From left to right in this pic above, you can see our otto luyken laurel (more on that here), our Garden Variagated Dead Nettle, and our Dwarf Pieris Japonica Variagated. We love that they all get covered in tiny blooms in the spring (and the nettle will continue flowering into the summer). So of course there’s more of this larger bed to tackle beyond this area in front of the house, but our arms are happy to take a little breather. We did polish things off with some mulch to keep moisture in and weeds out. So it looks nice and finished… to a point (and then the mulch stops and there are no plants, haha – we’ll get there).

So here’s a reminder of what that area looked like before about six hours of raking, clearing, planning, digging, and mulching:

And here’s that area mostly completed (we’ll polish off that smaller zone on the far left once our arms recover and we come up with the right plants to get ‘er done):

Oh and just for fun, here’s what it should look like when things grow in, thanks to the magic of photoshop. This should be everything’s full size:

We think it looks nice and clean without dwarfing our one-story house (larger bushes and trees can make a ranch look really squat by growing up near the windows, crowding things, and basically cutting the facade in half). So we’re psyched to have checked off a few to-dos on our huge list (mentioned here) but still have a bunch of outdoor endeavors before we can say this house has curb appeal without rolling our eyes ironically. And I’d share a pic from the curb, but we’re actually starting a few other projects near the path and the mailbox and around the yard, which make things look a little worse before they get better so a wide shot right now wouldn’t look so hot. So stay tuned for those details in a future Petersiks Vs. Wild post.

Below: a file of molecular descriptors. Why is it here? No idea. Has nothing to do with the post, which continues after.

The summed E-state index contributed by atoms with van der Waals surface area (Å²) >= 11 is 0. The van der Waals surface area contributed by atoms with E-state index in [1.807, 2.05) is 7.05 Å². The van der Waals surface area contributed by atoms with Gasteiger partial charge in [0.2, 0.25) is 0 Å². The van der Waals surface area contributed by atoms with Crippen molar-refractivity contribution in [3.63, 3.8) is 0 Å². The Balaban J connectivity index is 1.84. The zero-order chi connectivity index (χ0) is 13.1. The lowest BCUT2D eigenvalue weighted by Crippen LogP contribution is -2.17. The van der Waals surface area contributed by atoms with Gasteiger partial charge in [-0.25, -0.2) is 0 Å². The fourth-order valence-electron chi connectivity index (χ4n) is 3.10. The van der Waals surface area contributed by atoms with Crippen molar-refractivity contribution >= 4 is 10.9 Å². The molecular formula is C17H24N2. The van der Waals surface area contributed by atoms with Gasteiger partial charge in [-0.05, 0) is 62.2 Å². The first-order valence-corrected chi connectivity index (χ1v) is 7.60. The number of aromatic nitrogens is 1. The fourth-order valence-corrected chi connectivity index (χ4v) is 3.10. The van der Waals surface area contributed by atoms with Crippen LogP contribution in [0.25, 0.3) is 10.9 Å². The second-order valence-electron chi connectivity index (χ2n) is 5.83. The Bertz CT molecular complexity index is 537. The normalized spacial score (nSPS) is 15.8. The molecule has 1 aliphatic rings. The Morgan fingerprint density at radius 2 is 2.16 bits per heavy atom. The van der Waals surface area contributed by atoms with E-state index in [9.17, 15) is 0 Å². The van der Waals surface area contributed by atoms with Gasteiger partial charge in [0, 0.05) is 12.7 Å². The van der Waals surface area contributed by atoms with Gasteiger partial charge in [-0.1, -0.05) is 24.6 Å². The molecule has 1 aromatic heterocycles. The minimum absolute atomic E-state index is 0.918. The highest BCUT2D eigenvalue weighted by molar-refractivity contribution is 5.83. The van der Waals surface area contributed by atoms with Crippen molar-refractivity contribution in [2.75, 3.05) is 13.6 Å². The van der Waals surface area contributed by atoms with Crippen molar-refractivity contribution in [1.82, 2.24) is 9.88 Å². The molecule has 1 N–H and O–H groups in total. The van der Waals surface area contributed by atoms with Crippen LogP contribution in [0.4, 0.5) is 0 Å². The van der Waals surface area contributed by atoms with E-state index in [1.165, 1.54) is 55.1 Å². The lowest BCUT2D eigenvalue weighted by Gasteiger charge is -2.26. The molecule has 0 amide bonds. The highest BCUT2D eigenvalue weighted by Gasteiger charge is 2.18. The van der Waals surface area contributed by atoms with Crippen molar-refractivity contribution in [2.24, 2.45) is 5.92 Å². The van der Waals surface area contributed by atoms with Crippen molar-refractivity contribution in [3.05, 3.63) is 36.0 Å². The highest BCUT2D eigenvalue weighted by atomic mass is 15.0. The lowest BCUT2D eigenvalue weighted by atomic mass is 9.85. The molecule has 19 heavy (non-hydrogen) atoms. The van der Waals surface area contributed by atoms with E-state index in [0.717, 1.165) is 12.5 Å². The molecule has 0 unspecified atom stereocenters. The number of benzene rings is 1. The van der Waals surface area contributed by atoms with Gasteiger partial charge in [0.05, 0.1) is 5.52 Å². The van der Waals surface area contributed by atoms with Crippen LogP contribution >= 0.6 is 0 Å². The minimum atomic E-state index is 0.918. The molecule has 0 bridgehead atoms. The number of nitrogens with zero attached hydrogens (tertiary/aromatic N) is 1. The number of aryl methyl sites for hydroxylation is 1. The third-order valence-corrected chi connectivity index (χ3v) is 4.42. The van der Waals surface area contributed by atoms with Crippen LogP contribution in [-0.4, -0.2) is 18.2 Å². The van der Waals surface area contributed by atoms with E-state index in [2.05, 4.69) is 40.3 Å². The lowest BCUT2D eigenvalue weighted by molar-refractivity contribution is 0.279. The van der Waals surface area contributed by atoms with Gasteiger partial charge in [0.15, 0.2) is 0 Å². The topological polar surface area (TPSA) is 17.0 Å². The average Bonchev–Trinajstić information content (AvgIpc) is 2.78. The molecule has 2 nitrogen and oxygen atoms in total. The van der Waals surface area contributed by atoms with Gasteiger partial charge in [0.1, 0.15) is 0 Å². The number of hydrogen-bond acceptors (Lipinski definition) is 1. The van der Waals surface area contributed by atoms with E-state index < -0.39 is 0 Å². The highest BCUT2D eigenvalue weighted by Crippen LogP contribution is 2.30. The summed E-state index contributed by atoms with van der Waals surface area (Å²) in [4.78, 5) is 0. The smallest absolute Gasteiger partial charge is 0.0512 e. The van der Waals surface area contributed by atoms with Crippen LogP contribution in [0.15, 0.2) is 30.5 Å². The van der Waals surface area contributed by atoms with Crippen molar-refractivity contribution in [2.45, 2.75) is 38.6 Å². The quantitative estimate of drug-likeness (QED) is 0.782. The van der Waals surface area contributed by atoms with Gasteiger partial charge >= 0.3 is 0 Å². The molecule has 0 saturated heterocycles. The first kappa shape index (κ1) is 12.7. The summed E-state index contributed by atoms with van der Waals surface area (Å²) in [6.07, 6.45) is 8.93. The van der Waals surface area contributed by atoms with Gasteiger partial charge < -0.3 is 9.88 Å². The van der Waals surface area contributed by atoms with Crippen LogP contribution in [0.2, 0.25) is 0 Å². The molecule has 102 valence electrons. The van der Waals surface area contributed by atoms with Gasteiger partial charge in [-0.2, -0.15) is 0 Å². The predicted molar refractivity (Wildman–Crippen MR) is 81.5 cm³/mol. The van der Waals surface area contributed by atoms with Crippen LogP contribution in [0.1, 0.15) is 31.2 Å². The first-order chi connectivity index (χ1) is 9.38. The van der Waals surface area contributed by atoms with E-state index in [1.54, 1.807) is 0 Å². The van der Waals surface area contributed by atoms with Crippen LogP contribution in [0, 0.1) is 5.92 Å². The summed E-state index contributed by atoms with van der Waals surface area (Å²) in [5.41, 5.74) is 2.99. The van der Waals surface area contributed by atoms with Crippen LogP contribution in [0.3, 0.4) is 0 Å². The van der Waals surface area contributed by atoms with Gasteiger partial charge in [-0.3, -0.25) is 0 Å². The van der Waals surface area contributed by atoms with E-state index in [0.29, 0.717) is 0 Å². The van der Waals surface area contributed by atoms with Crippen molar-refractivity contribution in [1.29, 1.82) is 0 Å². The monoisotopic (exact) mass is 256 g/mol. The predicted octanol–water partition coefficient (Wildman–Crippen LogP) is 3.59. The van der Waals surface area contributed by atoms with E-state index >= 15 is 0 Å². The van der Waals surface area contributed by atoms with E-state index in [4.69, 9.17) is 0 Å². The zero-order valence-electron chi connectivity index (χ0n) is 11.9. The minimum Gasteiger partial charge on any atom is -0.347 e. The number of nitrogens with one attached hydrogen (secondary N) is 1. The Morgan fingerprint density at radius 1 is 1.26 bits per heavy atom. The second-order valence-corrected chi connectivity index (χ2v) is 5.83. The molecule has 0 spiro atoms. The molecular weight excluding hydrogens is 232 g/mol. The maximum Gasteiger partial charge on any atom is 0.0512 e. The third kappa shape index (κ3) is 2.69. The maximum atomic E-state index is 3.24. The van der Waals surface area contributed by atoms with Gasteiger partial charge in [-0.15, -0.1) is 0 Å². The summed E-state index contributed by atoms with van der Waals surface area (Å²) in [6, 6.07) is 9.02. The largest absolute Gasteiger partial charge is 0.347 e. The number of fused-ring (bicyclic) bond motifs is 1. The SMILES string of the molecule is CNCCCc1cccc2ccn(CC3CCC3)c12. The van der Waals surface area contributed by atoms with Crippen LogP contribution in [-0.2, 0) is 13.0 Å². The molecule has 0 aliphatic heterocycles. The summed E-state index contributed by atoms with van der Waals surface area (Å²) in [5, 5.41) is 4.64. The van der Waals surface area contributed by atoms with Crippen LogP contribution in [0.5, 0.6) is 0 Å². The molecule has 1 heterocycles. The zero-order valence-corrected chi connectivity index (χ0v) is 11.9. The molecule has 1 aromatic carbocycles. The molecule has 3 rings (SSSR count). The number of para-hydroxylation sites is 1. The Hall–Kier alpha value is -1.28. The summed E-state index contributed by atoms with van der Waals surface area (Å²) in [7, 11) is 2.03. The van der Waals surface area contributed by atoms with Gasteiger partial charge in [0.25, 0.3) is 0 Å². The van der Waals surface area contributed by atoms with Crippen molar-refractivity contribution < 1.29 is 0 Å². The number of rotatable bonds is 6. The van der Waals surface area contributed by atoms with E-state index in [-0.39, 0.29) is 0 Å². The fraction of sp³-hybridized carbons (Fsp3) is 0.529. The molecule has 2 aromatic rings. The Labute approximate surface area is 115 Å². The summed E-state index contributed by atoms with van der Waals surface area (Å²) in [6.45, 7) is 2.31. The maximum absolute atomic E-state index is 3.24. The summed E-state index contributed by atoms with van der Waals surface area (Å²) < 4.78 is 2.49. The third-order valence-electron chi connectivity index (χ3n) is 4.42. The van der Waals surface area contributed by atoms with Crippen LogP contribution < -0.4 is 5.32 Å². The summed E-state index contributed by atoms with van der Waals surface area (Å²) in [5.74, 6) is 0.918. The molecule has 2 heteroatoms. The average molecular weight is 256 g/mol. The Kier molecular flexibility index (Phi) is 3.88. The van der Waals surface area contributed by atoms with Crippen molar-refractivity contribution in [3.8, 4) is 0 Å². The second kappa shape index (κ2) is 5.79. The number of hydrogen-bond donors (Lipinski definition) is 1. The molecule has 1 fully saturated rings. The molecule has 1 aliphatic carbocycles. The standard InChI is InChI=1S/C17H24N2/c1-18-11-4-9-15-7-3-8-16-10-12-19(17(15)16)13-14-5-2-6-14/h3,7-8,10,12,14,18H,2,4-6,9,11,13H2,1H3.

In the meantime, what are you planting? Are there a million outdoor projects in process at your house without much completion going on yet? Sometimes I feel so scattered, but it helps to remember that we’re inching towards something that’s going to make a huge difference from the curb. Just have a few other zones to attend to before things all start coming together…

Psst- We’ve become a Hunger Games household. More on that over on Young House Life.


  1. says

    We have about a million outdoor and indoor projects going on right now. Repainting just about every room, finishing our basement, a million little things and oh, yeah, outdoors. We have 11 raised garden beds in our backyard that all need some TLC, plant seeds (we’re a little late too) and so much more. I think you just inspired a “to-do” list post for my blog! :-)

  2. says